At 10 p.m. on a Saturday night, I found myself scaling a poorly lit, three-story staircase at the back of a Minneapolis apartment building. I had to use the flashlight on my phone to find the lockbox and let myself into the unit, where an 80-pound dog was waiting for me.
There’s more to being an app-approved dog walker than picking up poop.
To research my story on dog-walking apps, I filled out Wag’s application to be a walker, paid $25 for a background check and took two online quizzes and sent in five recommendations. Within 10 days, Wag approved me and sent me a work agreement as an independent contractor. I uploaded my picture, wrote my profile, and started looking for walk work.
Turns out, it wasn’t all that easy to get.
When I got my first alert (an owner seeking a 30-minute walk), I took a few seconds to click on the profile to see what kind of dog I’d be walking. By the time I tried to accept the job, someone else had taken it. That happened several times.
Finally, after a week of trying, I was quick enough to land a midday gig. Once the owner selected me, Wag gave me an address. I got to the downtown condo, asked the doorman for the key, and took the elevator to the 5th floor, where Gidget was prancing with excitement.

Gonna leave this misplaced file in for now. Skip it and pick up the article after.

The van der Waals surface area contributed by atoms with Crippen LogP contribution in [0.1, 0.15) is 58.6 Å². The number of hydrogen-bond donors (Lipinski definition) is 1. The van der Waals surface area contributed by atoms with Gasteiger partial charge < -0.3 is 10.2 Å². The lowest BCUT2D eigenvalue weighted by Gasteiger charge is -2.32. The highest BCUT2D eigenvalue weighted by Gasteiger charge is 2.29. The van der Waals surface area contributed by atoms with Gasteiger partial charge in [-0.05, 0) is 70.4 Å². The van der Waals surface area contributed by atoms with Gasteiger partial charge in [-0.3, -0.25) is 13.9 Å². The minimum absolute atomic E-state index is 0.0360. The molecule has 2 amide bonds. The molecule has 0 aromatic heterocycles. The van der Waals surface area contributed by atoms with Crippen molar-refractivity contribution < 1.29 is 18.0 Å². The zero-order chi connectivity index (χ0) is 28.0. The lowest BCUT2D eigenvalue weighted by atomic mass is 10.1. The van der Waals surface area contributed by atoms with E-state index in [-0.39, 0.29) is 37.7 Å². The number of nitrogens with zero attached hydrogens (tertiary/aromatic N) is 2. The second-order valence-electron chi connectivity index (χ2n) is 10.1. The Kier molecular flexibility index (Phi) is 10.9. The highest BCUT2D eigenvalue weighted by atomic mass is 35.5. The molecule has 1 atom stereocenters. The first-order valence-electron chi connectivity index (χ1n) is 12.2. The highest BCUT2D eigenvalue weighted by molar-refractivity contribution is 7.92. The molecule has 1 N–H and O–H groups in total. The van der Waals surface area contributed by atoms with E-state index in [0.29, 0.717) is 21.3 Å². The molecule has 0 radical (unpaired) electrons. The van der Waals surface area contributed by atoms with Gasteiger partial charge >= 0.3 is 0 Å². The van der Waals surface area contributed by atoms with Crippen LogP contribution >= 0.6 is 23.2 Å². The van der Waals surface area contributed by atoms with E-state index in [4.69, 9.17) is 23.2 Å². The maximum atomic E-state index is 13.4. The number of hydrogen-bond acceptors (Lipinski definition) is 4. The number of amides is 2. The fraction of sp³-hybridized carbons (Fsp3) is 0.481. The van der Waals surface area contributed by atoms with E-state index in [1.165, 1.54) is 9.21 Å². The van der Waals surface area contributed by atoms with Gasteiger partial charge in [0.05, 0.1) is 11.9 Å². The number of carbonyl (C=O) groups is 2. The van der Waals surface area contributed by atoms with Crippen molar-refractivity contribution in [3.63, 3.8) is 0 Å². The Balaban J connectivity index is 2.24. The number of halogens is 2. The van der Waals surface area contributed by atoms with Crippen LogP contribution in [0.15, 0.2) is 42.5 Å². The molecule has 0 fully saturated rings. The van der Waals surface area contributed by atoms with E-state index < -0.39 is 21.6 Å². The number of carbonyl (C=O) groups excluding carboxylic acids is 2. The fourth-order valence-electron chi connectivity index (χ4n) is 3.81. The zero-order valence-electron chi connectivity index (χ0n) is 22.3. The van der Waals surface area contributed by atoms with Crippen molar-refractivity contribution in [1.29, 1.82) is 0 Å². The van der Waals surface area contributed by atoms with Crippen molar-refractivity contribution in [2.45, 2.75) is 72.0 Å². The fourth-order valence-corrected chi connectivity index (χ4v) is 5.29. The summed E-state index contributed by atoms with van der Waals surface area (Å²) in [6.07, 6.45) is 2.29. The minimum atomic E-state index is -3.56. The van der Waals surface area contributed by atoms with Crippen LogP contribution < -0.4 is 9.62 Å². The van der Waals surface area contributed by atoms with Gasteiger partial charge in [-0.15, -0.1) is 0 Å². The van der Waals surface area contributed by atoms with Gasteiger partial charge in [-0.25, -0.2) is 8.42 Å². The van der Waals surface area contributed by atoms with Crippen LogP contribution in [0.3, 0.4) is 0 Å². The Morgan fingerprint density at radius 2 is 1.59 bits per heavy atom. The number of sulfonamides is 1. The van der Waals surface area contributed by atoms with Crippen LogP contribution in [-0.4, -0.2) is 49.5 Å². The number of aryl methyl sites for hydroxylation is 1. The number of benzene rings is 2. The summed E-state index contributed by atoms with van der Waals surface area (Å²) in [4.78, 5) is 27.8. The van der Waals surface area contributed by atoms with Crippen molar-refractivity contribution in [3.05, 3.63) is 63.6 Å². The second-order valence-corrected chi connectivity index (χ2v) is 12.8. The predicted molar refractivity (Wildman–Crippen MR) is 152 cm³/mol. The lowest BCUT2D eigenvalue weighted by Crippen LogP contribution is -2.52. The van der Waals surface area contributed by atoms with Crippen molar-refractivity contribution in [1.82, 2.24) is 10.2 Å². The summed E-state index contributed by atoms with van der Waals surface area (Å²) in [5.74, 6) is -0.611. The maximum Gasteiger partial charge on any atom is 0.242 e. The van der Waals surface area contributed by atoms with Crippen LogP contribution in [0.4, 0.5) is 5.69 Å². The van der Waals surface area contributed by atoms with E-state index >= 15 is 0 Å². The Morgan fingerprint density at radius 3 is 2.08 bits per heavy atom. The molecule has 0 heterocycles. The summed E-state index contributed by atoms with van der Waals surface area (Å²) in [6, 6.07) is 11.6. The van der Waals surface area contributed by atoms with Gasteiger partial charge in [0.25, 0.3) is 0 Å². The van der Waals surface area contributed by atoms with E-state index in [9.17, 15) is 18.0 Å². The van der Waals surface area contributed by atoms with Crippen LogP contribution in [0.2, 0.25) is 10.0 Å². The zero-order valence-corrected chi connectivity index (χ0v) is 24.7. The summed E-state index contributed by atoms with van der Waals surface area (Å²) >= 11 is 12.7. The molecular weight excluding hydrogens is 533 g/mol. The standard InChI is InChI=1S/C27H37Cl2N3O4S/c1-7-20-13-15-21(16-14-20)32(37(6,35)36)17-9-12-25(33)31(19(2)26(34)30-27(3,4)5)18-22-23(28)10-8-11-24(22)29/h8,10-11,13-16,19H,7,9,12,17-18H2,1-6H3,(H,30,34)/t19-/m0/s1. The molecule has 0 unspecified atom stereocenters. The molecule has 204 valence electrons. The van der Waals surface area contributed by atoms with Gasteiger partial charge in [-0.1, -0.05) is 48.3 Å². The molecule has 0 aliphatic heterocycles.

Three days later, after multiple failed efforts to get another assignment, I snagged the late-night gig with Harry, a plump, mild-mannered golden retriever who lived in that Minneapolis apartment three floors up. After figuring out how to secure his complicated harness, I set out down the steps, through the alley and marched us out on a stretch of an avenue with no streetlights.
Halfway through a 30-minute walk, Harry’s owner sent a message requesting to extend the walk by 30 minutes. I tapped “Yes” before thinking it through. By the time the 60 minutes was up and I mounted the three-story staircase, Harry and I were both tired. He flopped down in front of his kennel, refusing to move. It was all I could do to tug, cajole and push the big lug back into his crate, as the owner had requested.
For my two Wag walks, I earned a total of $30, including the $4 in tips.
About enough to cover a bag of chow for my own dog, whom I will continue to walk. By myself. For free.